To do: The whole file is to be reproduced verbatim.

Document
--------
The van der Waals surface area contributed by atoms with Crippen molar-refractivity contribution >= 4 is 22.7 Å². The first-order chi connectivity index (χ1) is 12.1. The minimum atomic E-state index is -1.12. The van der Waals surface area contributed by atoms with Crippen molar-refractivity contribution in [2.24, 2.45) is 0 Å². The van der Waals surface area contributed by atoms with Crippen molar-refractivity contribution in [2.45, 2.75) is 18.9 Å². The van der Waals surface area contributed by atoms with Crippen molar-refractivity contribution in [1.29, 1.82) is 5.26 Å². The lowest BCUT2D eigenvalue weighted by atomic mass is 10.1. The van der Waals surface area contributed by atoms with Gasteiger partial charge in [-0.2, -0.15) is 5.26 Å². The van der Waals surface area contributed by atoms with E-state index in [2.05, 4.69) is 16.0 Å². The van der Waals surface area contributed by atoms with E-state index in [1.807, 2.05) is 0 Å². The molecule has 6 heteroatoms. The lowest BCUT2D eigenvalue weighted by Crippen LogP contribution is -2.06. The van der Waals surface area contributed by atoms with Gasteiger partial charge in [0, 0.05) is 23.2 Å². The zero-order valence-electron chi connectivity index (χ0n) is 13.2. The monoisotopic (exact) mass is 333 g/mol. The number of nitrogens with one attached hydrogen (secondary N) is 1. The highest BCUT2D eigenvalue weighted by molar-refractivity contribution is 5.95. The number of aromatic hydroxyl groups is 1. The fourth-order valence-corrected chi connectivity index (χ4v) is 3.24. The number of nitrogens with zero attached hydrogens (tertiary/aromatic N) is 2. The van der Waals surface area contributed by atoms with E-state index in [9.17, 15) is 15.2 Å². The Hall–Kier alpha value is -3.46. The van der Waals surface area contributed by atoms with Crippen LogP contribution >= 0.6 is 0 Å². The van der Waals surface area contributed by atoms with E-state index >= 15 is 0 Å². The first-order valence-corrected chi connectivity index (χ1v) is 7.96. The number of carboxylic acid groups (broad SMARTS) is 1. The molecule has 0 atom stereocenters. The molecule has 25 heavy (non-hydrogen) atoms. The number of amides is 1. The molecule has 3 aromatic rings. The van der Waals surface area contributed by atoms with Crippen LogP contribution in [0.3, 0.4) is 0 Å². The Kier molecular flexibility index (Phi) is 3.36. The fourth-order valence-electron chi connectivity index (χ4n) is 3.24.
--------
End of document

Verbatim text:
The van der Waals surface area contributed by atoms with Crippen molar-refractivity contribution >= 4 is 22.7 Å². The first-order chi connectivity index (χ1) is 12.1. The minimum atomic E-state index is -1.12. The van der Waals surface area contributed by atoms with Crippen molar-refractivity contribution in [2.24, 2.45) is 0 Å². The van der Waals surface area contributed by atoms with Crippen molar-refractivity contribution in [2.45, 2.75) is 18.9 Å². The van der Waals surface area contributed by atoms with Crippen molar-refractivity contribution in [1.29, 1.82) is 5.26 Å². The lowest BCUT2D eigenvalue weighted by atomic mass is 10.1. The van der Waals surface area contributed by atoms with Gasteiger partial charge in [-0.2, -0.15) is 5.26 Å². The van der Waals surface area contributed by atoms with E-state index in [2.05, 4.69) is 16.0 Å². The van der Waals surface area contributed by atoms with E-state index in [1.807, 2.05) is 0 Å². The molecule has 6 heteroatoms. The lowest BCUT2D eigenvalue weighted by Crippen LogP contribution is -2.06. The van der Waals surface area contributed by atoms with Gasteiger partial charge in [0, 0.05) is 23.2 Å². The zero-order valence-electron chi connectivity index (χ0n) is 13.2. The monoisotopic (exact) mass is 333 g/mol. The number of nitrogens with one attached hydrogen (secondary N) is 1. The highest BCUT2D eigenvalue weighted by molar-refractivity contribution is 5.95. The number of aromatic hydroxyl groups is 1. The fourth-order valence-corrected chi connectivity index (χ4v) is 3.24. The number of nitrogens with zero attached hydrogens (tertiary/aromatic N) is 2. The van der Waals surface area contributed by atoms with E-state index in [9.17, 15) is 15.2 Å². The Hall–Kier alpha value is -3.46. The van der Waals surface area contributed by atoms with Crippen LogP contribution >= 0.6 is 0 Å². The van der Waals surface area contributed by atoms with E-state index >= 15 is 0 Å². The first-order valence-corrected chi connectivity index (χ1v) is 7.96. The number of carboxylic acid groups (broad SMARTS) is 1. The molecule has 0 atom stereocenters. The molecule has 25 heavy (non-hydrogen) atoms. The number of amides is 1. The molecule has 3 aromatic rings. The van der Waals surface area contributed by atoms with Crippen LogP contribution in [0.3, 0.4) is 0 Å². The Kier molecular flexibility index (Phi) is 3.36. The fourth-order valence-electron chi connectivity index (χ4n) is 3.24.